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What stories remind you of your childhood? Of course, there are classic childhood tales like Goldilocks and the Three Bears (1837) and Little Red Riding Hood (1697), but there are also personal stories we’ve been told by family members and friends, as well as stories we remember from our own childhoods. The Nobel Prize-winning poet Derek Walcott explores these themes of memory and childhood in his poem “XIV” (1984). The poet uses vivid imagery and several other literary devices to present his mother’s powerful storytelling abilities.

"XIV": Poem Overview

"XIV" Poem Overview Information
Poet:Derek Walcott (1930‐2017)
Year Published: 1984
Type of Poem:Free Verse
Literary/ Poetic Devices:Imagery, alliteration, sibilance, personification, simile, metaphor, symbolism
Meaning:The poem conveys the meaning that childhood is a formative time of wonder and awe that influences everything after it.
Tone:Nostalgic and awestruck
Themes:Childhood and memory

"XIV": Poem Introduction

"XIV" is a poem written by the Nobel Prize-winning poet Derek Walcott. Walcott grew up in Saint Lucia in the Caribbean. The lush, powerful nature of the island greatly influenced his writing. The poet was raised by his mother, who was an arts-loving teacher and a talented storyteller. In the poem "XIV," the poet remembers how his mother told captivating stories to him and his twin brother growing up.

XIV, Saint Lucia, StudySmarterFig. 1 ‐ Derek Walcott and his twin brother were inspired by their mother's stories of the Caribbean. The island of Saint Lucia where they grew up is known for the twin Pitons, which are twin peaks formed from lava.

The poem "XIV" is featured in Derek Walcott's poetry collection, Midsummer (1984). The poetry book features several poems primarily titled with only roman numerals. "XIV" is the number 14 in roman numerals. The title signifies the age nearing the end of childhood, which is a theme in Walcott’s poem.

Walcott's poem is written in free verse, meaning it does not adhere to any specific rhyme scheme or meter. While reading the poem, notice how the rhythm and flow of the poem are guided by the long lines featuring repetitive sounds.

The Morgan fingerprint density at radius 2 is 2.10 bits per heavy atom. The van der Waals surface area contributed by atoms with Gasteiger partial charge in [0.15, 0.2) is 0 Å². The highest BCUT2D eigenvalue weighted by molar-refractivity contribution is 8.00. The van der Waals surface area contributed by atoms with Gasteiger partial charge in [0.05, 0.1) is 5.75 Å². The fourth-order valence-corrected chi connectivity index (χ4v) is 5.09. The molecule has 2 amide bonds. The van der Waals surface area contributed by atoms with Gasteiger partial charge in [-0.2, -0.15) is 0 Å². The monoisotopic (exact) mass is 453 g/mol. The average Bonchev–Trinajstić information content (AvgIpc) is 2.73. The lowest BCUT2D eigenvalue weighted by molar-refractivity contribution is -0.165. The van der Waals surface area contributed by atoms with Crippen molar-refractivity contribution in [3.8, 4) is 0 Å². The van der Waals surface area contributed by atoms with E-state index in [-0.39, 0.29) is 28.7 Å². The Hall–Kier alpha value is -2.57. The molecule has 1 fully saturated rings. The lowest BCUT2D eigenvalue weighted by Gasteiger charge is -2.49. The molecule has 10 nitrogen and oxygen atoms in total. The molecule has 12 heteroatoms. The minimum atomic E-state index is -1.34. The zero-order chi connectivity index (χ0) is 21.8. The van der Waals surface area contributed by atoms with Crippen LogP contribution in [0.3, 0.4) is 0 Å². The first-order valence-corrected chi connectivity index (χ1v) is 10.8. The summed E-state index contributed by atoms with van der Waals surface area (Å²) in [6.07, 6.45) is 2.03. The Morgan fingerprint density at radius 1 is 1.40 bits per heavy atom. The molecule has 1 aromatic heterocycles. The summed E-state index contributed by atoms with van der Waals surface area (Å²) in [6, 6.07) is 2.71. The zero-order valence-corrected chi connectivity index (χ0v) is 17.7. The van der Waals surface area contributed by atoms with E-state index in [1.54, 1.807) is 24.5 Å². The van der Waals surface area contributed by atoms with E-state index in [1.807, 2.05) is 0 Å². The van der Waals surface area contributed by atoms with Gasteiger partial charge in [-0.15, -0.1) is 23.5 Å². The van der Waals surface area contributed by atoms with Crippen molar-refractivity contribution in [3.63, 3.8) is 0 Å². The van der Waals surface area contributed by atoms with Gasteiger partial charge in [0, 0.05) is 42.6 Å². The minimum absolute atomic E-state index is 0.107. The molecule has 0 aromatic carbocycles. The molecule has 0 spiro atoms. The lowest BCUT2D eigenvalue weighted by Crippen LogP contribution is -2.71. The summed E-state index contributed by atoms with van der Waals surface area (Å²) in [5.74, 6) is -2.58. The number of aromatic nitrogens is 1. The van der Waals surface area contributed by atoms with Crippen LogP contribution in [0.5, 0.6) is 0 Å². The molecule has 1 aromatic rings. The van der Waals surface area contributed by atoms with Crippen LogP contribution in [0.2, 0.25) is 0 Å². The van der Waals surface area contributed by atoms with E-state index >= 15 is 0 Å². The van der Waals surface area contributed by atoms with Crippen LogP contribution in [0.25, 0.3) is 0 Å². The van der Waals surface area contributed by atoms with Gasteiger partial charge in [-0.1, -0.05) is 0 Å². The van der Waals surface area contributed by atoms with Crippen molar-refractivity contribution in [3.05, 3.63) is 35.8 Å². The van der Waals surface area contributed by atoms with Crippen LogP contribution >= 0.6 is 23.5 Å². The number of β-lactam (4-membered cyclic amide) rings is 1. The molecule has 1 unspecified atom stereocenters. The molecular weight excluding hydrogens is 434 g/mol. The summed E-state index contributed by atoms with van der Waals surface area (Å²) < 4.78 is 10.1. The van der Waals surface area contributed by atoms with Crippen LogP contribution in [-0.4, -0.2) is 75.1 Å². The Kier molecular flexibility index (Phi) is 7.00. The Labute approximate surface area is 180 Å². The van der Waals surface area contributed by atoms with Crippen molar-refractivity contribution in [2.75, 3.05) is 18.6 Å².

"XIV": Full Poem

Here is the full poem "XIV" by Derek Walcott:

With the frenzy of an old snake shedding its skin,

the speckled road, scored with ruts, smelling of mold,

twisted on itself and reentered the forest

where the dasheen leaves thicken and folk stories begin.

Sunset would threaten us as we climbed closer (5)

to her house up the asphalt hill road, whose yam vines

wrangled over gutters with the dark reek of moss,

the shutters closing like the eyelids of that mimosa

called Ti-Marie; then — lucent as paper lanterns,

lamplight glowed through the ribs, house after house — (10)

there was her own lamp at the black twist of the path.

There’s childhood, and there’s childhood’s aftermath.

She began to remember at the minute of the fireflies,

to the sound of pipe water banging in kerosene tins,

stories she told to my brother and myself. (15)

Her leaves were the libraries of the Caribbean.

The luck that was ours, those fragrant origins!

Her head was magnificent, Sidone. In the gully of her voice

shadows stood up and walked, her voice travels my shelves.

She was the lamplight in the stare of two mesmerized boys (20)

still joined in one shadow, indivisible twins."

"XIV": Poem Summary

There is a winding road that the speaker compares to a "snake shedding its skin" (1). The road is surrounded by dense forest and large leaves. This apparently foreboding place is where "folk stories begin" (4).

XIV, Forest Sunset Trees, StudySmarterFig. 2 ‐ The poet creates a foreboding, intimidating, and frightening atmosphere at the beginning of the poem by depicting a darkening, shrouded path.

Sunset approaches and darkness nears as the speaker and his brother approach the house at the top of a hill. The house is shrouded in vines that entangle the gutters and it smells strongly of moss. People begin closing their house shutters, which the poet compares to a mimosa plant defending itself by turning inwards when touched. The lines of light coming through the shutters resemble human ribs.

At the end of the dark path stands the speaker's mother carrying a lamp. The speaker states that life is distinguished between childhood and the days after childhood.

The speaker's mother recalls the stories she used to tell her sons as children. It is dusk, the fireflies come out, and through the silence, the water in the neighbor's pipes can be heard. The speaker describes how his mother's head was full of lush stories about the Caribbean and their family origin.

The speaker characterizes his mother's voice as one of captivating authority. He describes her as the "lamplight" that "mesmerized" her twin boys who were so close that their shadows appeared as one (20).

"XIV": Analysis of Poem

The speaker's tone is nostalgic and awestruck.

The tone is the speaker's attitude toward what they are writing about.

The poet is filled with nostalgia for his childhood years when he and his brother came close to listen to their mother's colorful, captivating stories of the Caribbean. Still, he is awestruck by the powerful nature of the island and his mother's vast memory, knowledge, and storytelling abilities.